This AI analysis determined certain words that can be used to identify people with depression.

What if you were asked to sort out people who are and not depressed just by reading their words, what would you look out for? This is an easy one, just look for words like “sad,” “angry,” “depressed,” and “hopeless,” right? Spoiler alert: You’d be far from right. You still think you’re right? A new AI analysis study recently determined that the use of pronouns are more likely to be identified with people with depression.

Related media: Coping With Stress, Anxiety And Depression

Lexical Depression

Over the years, clinical language analyses of depressed and suicidal people relied on the imperfectly human opinion of the researcher. Recent studies have been able to use artificial intelligence to calculate the prevalence of certain words in people with different mental health issues. In addition, most of these research examined the writing of suicidal artists like the Kurt Cobain and Sylvia Plath.

Most people dealing with significant signs of depression and suicidal ideation, there was the certainty of the use of negative emotional words such as “lonely,” “sad,” and “miserable.” But researchers made another class of words that predicted higher suicidal tendencies much more than expected: pronouns.

Me, Myself, And I: We Feel Depressed

In a 2018 study, the researchers focused on the words used by depressed and depressive vulnerability of college students, typically their use of first-person pronouns such as “me,” “myself,” and “I.” The words indicated a major tendency of depression. A similar pattern of words was found in the works of poets who eventually committed suicide as against those who didn’t. This might probably be the cause that’s why depression tends to lead to self-centered thoughts and the feeling of being left behind by others.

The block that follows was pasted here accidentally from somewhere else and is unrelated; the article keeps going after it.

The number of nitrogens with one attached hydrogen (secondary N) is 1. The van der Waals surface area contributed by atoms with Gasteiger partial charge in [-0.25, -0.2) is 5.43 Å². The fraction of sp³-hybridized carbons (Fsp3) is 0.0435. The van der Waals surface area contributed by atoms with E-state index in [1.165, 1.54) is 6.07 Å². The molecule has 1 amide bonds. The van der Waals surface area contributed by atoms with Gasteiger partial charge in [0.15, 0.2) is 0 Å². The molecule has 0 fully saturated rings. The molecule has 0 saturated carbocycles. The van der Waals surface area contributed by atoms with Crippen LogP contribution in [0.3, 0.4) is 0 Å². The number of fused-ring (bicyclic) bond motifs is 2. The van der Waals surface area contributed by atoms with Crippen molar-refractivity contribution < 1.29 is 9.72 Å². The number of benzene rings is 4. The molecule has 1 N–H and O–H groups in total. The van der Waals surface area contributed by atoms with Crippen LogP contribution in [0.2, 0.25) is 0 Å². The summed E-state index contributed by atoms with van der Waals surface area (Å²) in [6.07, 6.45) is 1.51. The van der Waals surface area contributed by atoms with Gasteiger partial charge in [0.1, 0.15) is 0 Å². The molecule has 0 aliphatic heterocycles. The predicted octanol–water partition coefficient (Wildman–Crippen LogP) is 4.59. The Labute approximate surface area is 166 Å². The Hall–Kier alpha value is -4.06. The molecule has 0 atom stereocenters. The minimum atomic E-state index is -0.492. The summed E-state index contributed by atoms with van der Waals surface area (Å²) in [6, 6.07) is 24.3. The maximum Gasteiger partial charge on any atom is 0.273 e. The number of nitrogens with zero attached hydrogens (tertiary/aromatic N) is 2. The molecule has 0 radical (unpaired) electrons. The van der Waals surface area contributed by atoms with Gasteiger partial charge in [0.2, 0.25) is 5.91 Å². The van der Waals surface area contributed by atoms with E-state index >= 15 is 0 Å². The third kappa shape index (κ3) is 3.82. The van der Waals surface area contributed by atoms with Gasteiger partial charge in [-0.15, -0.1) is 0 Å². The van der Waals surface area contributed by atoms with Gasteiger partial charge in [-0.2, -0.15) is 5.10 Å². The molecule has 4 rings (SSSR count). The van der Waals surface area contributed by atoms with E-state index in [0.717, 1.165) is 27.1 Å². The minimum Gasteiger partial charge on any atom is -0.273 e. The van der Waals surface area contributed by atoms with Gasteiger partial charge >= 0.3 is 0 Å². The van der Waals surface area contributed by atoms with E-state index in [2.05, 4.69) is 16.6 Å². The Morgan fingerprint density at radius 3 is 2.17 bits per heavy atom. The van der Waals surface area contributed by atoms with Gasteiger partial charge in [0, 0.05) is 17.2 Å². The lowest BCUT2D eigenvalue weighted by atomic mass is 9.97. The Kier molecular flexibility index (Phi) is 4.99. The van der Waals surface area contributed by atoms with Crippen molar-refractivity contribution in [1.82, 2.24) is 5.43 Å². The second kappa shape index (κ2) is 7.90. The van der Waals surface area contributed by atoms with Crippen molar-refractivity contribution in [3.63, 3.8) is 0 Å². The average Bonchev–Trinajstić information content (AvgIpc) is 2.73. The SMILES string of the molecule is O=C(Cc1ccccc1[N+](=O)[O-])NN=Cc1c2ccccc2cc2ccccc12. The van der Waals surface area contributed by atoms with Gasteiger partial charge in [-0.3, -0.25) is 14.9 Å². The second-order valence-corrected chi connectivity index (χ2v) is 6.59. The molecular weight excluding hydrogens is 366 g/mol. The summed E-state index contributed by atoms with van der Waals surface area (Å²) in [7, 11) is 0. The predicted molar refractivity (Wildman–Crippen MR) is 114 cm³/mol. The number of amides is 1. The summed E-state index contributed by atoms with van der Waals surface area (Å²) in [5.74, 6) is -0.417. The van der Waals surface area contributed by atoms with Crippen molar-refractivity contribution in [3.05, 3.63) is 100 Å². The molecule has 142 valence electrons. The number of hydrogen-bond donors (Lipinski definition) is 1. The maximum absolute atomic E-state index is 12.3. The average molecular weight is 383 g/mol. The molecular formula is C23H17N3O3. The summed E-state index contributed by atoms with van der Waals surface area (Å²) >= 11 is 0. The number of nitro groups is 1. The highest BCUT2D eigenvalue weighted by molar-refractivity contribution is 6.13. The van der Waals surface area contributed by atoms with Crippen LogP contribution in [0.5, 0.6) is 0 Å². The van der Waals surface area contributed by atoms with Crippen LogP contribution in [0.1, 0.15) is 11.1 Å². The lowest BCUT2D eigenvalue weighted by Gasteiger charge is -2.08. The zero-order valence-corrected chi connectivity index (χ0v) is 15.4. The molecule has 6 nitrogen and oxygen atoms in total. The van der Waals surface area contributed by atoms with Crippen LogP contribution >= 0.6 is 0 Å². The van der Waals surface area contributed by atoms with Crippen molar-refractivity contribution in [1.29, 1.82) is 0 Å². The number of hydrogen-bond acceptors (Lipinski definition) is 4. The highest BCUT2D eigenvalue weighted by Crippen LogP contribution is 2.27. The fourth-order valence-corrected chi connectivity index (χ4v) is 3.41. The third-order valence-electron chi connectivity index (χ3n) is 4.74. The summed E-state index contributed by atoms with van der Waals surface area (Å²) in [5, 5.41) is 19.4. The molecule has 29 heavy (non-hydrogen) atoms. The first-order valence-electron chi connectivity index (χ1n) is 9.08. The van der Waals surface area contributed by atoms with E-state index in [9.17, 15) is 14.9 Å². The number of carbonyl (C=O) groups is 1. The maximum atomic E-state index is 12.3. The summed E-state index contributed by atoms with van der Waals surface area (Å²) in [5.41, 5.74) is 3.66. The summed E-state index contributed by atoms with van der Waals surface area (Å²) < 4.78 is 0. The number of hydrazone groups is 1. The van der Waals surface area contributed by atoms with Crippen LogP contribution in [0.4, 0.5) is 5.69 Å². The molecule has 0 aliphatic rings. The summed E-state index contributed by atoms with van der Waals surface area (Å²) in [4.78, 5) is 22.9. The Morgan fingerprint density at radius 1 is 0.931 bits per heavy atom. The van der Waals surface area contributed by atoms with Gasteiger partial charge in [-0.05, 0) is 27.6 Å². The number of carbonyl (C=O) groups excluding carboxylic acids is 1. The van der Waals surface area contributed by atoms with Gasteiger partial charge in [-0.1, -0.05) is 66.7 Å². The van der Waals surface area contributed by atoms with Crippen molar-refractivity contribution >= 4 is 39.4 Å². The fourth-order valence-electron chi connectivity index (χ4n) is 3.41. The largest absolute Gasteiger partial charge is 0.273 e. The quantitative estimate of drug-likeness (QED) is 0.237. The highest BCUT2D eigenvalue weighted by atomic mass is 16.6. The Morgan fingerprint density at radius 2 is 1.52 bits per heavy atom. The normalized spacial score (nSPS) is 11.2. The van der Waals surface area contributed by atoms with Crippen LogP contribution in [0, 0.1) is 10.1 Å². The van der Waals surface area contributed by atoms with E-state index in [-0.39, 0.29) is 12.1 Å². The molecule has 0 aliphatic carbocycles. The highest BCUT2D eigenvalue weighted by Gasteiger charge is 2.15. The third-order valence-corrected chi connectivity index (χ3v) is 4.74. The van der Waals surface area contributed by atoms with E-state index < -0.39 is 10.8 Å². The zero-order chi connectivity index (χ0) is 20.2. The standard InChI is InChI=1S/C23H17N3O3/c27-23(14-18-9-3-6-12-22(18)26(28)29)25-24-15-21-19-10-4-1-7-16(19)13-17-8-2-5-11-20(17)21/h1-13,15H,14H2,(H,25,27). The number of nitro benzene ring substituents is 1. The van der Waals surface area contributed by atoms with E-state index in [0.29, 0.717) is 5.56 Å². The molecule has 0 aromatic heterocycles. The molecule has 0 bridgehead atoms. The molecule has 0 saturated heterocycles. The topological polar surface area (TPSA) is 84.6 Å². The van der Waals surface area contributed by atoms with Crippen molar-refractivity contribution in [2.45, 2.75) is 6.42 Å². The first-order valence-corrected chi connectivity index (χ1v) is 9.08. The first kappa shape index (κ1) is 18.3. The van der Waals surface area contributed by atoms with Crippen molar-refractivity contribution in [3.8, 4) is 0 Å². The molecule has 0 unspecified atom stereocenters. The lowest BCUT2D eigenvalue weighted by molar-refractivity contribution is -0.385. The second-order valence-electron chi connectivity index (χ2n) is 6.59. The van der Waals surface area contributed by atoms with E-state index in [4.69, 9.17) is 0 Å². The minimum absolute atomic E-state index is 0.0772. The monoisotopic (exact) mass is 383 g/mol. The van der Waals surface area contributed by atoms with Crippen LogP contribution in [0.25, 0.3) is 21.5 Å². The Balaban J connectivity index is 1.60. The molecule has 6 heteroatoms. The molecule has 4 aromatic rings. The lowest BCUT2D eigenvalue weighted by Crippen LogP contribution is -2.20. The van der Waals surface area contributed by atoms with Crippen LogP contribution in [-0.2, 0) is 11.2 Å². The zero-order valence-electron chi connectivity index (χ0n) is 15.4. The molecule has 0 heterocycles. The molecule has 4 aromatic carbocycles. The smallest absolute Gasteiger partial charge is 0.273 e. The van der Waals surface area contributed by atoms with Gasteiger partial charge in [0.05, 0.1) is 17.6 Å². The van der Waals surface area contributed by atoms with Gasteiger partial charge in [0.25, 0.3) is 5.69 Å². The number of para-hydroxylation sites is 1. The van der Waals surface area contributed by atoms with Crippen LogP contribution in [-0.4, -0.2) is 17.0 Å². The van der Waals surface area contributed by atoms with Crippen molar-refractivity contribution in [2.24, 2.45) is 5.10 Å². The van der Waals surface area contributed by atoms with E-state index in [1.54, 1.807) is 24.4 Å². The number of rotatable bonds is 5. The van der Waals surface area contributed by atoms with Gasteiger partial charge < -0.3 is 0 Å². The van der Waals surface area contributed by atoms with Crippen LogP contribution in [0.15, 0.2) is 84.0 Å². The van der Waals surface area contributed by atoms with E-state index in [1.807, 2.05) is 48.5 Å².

These emotions of loneliness might be the signs of seeing more of such first-person pronouns dominating in their implicit texts rather than their explicit words of loneliness. Moreover, there was yet again another class of words that showed up a lot in the implicit text of people with depression: absolutist words. These are words that indicate that a subject is definitively, entirely, or irrevocably a certain way — words such as “always,” “never,” “absolutely,” and “entire,” all in a way or the other revealed strong signs of depressive thoughts better than negative emotion words.

Word Out!

Surely, that makes sense, at least. Absolutist words indicate that nothing can be done to change them. That’s really depressing for a thought. Also, the use of too many first-person pronouns could be a sign that you’re stuck in a quandary, with no ability to view yourself in another perspective. So, if you ever find yourself thinking too extremely, just take a step back, and ask yourself if there’s any other alternative you can choose as to solve your problem, before you do something you can turn back upon.

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Written by: Nana Kwadwo, Tue, Mar 26, 2019.



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